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AUTHOR INTERVIEW: Helen Mort, Lake District Trail Running

Friday, 5 August 2016

Splendid isolation: a morning run by Cummock Water. © Jan Bella

For this blog, we caught up with award-winning poet and runner, Helen Mort. Helen's latest book, Lake District Trail Running, is a comprehensive guide to off-road running in the Lake District National Park, which is home to some of the finest running trails in the UK. 

1. Was it your move to the Lake District in 2010 that inspired you to take up trail running?

I actually started trail running when I was quite young. I used to compete on the track, but my dad introduced me to fell races when I was fifteen after we ran the Great Longstone race together. I was hooked and for years I’d compete in local fell runs on a Wednesday night (often winning strange prizes, everything from a pair of socks to a set of casserole dishes!). When I moved to the Lake District though, I started trail running in earnest. There were so many routes from my front door in Grasmere and I enjoyed discovering them slowly, working out how the paths could be linked.

2. You mention in the introduction to Lake District Trail Running that you love road running too, but, following your year of in living in the Lake District, would you say you still prefer road running to fell running?

Even though I often race on tarmac and some of my proudest running achievements have been road marathons like London, there’s nothing that can match a trail run or a fell run on a clear day, especially the thrill of seeing a particular view for the first time. I’d give up all my road running medals for a single morning in December 2014 when I ran the Fairfield Horseshoe in crisp snow and complete solitude.

Helen Mort descending Loughrigg. © Jan Bella 

3. Do you need to be an experienced off-road runner to read your guidebook or would you say it’s also suited to somebody new to the Lakeland fells?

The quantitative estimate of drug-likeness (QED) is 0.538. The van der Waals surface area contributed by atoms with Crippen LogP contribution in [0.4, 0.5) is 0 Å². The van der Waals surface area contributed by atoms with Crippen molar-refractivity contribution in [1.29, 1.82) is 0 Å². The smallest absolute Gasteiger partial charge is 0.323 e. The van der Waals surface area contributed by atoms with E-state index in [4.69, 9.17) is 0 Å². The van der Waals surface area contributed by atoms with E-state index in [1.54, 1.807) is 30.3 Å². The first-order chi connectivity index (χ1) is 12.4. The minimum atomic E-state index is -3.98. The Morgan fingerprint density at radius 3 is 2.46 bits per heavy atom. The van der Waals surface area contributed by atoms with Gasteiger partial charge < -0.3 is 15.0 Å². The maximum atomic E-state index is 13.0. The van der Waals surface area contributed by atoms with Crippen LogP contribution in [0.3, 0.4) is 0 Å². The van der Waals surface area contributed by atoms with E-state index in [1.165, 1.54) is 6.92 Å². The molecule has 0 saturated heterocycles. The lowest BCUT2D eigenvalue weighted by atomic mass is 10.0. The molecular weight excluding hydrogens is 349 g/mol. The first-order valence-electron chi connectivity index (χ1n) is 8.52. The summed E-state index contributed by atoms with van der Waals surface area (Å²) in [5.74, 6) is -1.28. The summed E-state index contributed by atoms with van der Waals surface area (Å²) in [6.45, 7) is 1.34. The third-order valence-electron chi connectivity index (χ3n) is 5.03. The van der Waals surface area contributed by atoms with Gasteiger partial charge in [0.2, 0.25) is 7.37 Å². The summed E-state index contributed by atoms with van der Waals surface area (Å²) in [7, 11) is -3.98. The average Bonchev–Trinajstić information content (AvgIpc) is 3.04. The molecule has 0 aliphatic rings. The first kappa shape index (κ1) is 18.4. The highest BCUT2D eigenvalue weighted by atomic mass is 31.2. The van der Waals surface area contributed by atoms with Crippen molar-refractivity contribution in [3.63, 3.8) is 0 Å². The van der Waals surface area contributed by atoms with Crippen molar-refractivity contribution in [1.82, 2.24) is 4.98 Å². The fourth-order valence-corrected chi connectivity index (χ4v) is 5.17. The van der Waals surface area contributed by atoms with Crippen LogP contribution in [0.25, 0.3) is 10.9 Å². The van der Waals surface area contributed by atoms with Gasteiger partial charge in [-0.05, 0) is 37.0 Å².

The guidebook is aimed at everyone and is suitable for complete newcomers to the world of trail running. Some of the routes (especially the lakeside runs like Buttermere and Loweswater) are pretty flat and very straightforward to navigate, so anyone with a pair of trail shoes can have a go. I hope people who are new to the trails won’t be daunted by hills either – I’ve included some shorter runs (such as Alcock Tarn in Grasmere) to help build up your fitness. And it’s OK to walk parts of them too, a great way to train.

4. Were there any particular challenges you encountered while running in the Lake District?

Lake District running is full of challenges, especially if you like to take your dog out running with you … mine once bolted off the side of Silver Howe and ended up (sensibly) in the pub in Elterwater! Aside from that, a lot of the main obstacles are weather-related: slippery stones, poor visibility and soaking shoes. And as we all know, there’s no such thing as bad weather, just inappropriate clothes!

A view worth stopping for: Cummock Water on an August day. © Jan Bella

5. Do you have a favourite Lakeland trail?

My favourite route in the book is the run around Loweswater. Running it in August 2015 on an unfeasibly sunny morning will always be one of my happiest memories. 

Click HERE for more about Helen's latest book, Lake District Trail Running.

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